While subsidiary issues were discussed and commented upon in the Lynch case, the ultimate question decided was that a partnership agreement which provided that a surviving partner take all the assets of a partnership, free of any claim of the deceased partner's personal representative, was valid in Illinois. The District Court cited and discussed a number of Illinois cases from which it concluded that there was 'persuasive evidence' that the Illinois Supreme Court when presented with the same question would reach a different result. We have read these Illinois cases but find no such 'persuasive evidence.' We are unable to agree with this conclusion of the District Court, particularly in view of the fact that the Supreme Court by its denial of leave to appeal 'thought the result was correct and proper under the facts there presented.' It is our view the holding in Lynch must be accepted as the substantive law of Illinois on the question decided. That leaves for further consideration the important question as to whether the rule thus announced is applicable to and controlling of the instant situation.
Preliminary to that discussion, it appears pertinent to make brief reference to the Uniform Partnership Act of Illinois, Rev.Stat.1951, Chap. 106 1/2 § 7 et seq. Section 25(1) provides: 'A partner is co-owner with his partners of a specific partnership property holding as a tenant in partnership.' Section 25(2)(d) provides: 'On the death of a partner his right in specific partnership property vests in the surviving partner or partners, except where the deceased was the last surviving partner, when his right in such property vests in his legal representative. Such surviving partner or partners, or the legal representative of the last surviving partner, has no right to possess the partnership property for any but a partnership purpose.' Section 31(4) provides that dissolution of a partnership is effected 'by the death of any partner.' Section 43 provides: 'The right to an account of his interest shall accrue to any partner, or his legal representative, as against the winding up partners or the surviving partners or the person or partnership continuing the business, at the date of dissolution, in the absence of any agreement to the contrary.'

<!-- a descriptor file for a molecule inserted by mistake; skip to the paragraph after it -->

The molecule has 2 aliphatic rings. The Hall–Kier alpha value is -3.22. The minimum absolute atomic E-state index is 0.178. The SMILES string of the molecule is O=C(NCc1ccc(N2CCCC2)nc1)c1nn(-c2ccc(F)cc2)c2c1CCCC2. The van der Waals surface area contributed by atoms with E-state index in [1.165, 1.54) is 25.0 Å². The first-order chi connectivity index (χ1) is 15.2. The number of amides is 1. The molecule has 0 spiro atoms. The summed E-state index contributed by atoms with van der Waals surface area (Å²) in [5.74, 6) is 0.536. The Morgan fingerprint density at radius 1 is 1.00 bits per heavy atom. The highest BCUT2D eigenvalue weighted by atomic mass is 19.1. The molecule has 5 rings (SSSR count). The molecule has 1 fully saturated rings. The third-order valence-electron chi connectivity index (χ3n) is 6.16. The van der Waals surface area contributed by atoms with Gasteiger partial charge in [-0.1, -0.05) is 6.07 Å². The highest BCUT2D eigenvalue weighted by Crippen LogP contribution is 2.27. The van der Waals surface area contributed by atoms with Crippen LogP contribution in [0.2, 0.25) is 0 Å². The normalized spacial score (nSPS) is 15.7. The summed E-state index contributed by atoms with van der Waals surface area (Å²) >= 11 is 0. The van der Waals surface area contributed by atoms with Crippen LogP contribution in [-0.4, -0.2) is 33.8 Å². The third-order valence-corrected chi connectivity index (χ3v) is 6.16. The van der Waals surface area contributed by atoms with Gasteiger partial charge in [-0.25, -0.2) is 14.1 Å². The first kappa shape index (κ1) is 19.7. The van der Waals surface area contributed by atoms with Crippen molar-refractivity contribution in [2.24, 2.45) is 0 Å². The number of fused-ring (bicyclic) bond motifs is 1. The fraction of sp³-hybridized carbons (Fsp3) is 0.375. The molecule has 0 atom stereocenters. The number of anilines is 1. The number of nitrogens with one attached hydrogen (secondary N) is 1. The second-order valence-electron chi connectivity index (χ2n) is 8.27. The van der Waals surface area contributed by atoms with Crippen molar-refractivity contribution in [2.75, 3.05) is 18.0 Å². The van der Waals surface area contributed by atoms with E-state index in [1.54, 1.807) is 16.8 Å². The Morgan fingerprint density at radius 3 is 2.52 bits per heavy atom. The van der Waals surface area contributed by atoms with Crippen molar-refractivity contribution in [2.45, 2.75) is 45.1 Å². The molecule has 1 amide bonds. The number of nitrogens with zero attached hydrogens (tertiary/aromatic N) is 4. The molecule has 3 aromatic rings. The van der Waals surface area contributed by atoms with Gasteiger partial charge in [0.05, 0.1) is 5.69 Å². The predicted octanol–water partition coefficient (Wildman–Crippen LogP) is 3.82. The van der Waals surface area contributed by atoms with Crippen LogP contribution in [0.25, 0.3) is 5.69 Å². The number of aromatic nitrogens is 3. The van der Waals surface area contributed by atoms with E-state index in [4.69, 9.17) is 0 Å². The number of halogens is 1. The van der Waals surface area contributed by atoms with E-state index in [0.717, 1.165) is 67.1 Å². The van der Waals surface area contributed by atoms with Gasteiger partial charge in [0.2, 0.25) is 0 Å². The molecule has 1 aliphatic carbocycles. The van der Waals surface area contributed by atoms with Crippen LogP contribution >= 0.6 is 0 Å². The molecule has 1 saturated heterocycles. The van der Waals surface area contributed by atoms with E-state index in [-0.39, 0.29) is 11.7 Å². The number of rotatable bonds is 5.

There is no material difference in the provisions of the partnership agreement in the Lynch case and those here, other than a difference in phraseology as to the right of the surviving partner to take the partnership property. The Lynch agreement provided that upon the death of a partner the survivor should become 'the sole owner of the entire partnership business and assets, * * * without any obligation of any nature to pay the estate, executors or heirs of the deceased partner any consideration therefor, it being the intention that the death of a partner shall immediately terminate all right, share, interest and privilege of such deceased partner, his heirs, executors, administrators or assigns in and to said business, partnership and concern and all the assets thereof, as completely to all intents and purposes as if he or she had never been interested therein, and the surviving partner shall have all and every right of sole ownership thereof and therein * * *.'